Out-Law News 3 min. read
17 Mar 2014, 4:50 pm
Ruling in a case involving Danish pension provider ATP PensionService A/S, the Court of Justice of the European Union (CJEU) said that DC schemes had the same essential characteristics of other investment vehicles included within the scope of the exemption. Unlike the members of defined benefit (DB) pension schemes, where members do not bear the risk of the funds under management not performing as well as expected, members of DC pension schemes bear the risk arising from the way the scheme's funds are managed, it said.
Financial services VAT expert Darren Mellor-Clark of Pinsent Masons, the law firm behind Out-Law.com, said that most DC schemes in the UK already benefited from VAT exemption as they were formed through insurance contracts. However, the case could be of wider interest in relation to the VAT liability of various administration-type services supplied on an outsourced basis to DC schemes, he said.
"If DC schemes are to be treated as special investment funds, then this decision may allow greater scope for VAT exemption to be applied to such services," he said. "Schemes and their suppliers would be well advised to consider whether the VAT treatment of such services has changed following the decision."
"Most DC schemes in the UK are formed via insurance contracts and so already benefit from VAT exemption. For the smaller number of trust-based DC schemes, this represents a real opportunity to reclaim VAT erroneously paid to managers," he said.
EU VAT rules exempt "the management of special investment funds as defined by member states" from the tax. In 2008, the CJEU ruled that investment trusts should be included within this definition. Last year, in a case involving a UK-based pension scheme, the CJEU found that DB pension schemes could not fall within the exemption as the fact that they were not open to the public, and that members did not bear the risks arising from the management of the scheme's funds, set them apart from the types of funds that the exemption was intended to benefit.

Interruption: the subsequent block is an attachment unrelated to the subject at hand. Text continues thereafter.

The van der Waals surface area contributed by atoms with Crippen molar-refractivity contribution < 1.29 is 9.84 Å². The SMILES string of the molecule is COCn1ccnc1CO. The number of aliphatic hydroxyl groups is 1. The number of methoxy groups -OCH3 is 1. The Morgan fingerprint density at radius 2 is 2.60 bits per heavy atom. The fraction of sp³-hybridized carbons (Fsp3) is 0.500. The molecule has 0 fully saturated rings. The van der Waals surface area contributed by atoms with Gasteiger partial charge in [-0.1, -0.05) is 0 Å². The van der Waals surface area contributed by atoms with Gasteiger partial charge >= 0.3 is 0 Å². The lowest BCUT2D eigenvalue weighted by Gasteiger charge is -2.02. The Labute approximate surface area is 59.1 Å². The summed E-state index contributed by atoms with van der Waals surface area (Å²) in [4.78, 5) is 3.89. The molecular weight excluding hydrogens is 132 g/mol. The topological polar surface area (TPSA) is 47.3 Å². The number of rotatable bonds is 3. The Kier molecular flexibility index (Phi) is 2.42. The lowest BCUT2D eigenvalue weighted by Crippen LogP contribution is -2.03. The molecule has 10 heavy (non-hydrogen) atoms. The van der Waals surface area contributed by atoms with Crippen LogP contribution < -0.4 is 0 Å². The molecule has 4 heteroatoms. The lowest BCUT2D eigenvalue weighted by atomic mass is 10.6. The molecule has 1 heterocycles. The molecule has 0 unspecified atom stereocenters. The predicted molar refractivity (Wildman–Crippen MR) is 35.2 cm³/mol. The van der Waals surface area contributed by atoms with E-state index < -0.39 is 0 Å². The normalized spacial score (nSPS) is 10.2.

In a typical DC scheme, the value of the benefit received on retirement depends on the performance of the member's investment, and it is the member who bears the full risk of that investment not performing well. According to the CJEU, this means that a DC pension scheme in which the members bear the risk in this way can be seen as comparable to a UCITS (Undertakings for Collective Investment in Transferrable Securities) fund, because this type of fund also pools assets and spreads risk between members.
"The essential characteristic of a special investment fund is the pooling of assets of several beneficiaries, enabling the risk borne by those beneficiaries to be spread over a range of securities," the CJEU said in its ruling. "The schemes at issue in the case before the referring court are funded by the persons to whom the retirement benefit is to be paid and those persons bear the investment risk."
The court added that the fact that contributions were paid into the scheme on behalf of members by their employers, based on an amount negotiated with trade unions, was irrelevant. This did not alter "the fact that the contribution is paid by the worker (or at least in his name and on his behalf), that he will benefit from the proceeds of his investments and that he also bears any risks in that connection", it said in its judgment.
The CJEU went on to consider the scope of the exemption, which it said was intended to "facilitate investment in securities through investment undertakings". The underlying VAT rules did not in principle "preclude the management of special investment funds from being broken down into a number of separate services ... even where they are provided by a third-party manager", it said.
"Services such as computing the amount of income and the price of units or shares, the valuation of assets, accounting, the preparation of statements for the distribution of income, the provision of information and documentation for periodic accounts and for tax, statistical and VAT returns, and the preparation of income forecasts are covered by the concept of 'management' of a special investment fund," it said. "That term also covers accounting services and account information services."
It was up to the Danish court to decide whether each of the services provided by ATP in the underlying case could properly be interpreted as "management" services, it added.
Mellor-Clark said that the CJEU did not provide any further comment on management of occupational DB schemes as part of its judgment. "Therefore it is almost beyond doubt that the CJEU's decision in the Wheels case of last year stands and that DB schemes do not qualify for exemption on this basis," he said.
"Managers with appeals stood behind the ATP case will now need to consider how to proceed. Given the continuing complexity in this area it would be prudent to do so with the benefit of advice," he said.